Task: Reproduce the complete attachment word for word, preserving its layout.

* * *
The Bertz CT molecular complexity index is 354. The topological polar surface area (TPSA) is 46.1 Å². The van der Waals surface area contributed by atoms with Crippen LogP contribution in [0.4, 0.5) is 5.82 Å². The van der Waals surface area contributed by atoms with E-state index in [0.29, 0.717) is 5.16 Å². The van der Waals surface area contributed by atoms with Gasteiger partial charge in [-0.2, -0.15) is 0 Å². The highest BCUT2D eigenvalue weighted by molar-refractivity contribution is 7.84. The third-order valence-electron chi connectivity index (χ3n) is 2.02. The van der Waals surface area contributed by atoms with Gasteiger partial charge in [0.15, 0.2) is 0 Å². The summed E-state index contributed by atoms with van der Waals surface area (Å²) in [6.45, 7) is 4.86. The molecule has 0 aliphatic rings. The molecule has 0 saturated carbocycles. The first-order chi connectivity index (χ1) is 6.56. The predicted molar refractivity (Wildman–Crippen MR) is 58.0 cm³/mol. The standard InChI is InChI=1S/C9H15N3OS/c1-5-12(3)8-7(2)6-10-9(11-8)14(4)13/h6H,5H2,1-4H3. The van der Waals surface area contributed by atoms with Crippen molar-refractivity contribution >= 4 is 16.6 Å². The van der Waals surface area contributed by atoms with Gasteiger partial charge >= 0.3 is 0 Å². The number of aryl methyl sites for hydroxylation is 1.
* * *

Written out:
The Bertz CT molecular complexity index is 354. The topological polar surface area (TPSA) is 46.1 Å². The van der Waals surface area contributed by atoms with Crippen LogP contribution in [0.4, 0.5) is 5.82 Å². The van der Waals surface area contributed by atoms with E-state index in [0.29, 0.717) is 5.16 Å². The van der Waals surface area contributed by atoms with Gasteiger partial charge in [-0.2, -0.15) is 0 Å². The highest BCUT2D eigenvalue weighted by molar-refractivity contribution is 7.84. The third-order valence-electron chi connectivity index (χ3n) is 2.02. The van der Waals surface area contributed by atoms with Gasteiger partial charge in [0.15, 0.2) is 0 Å². The summed E-state index contributed by atoms with van der Waals surface area (Å²) in [6.45, 7) is 4.86. The molecule has 0 aliphatic rings. The molecule has 0 saturated carbocycles. The first-order chi connectivity index (χ1) is 6.56. The predicted molar refractivity (Wildman–Crippen MR) is 58.0 cm³/mol. The standard InChI is InChI=1S/C9H15N3OS/c1-5-12(3)8-7(2)6-10-9(11-8)14(4)13/h6H,5H2,1-4H3. The van der Waals surface area contributed by atoms with Crippen molar-refractivity contribution >= 4 is 16.6 Å². The van der Waals surface area contributed by atoms with Gasteiger partial charge >= 0.3 is 0 Å². The number of aryl methyl sites for hydroxylation is 1.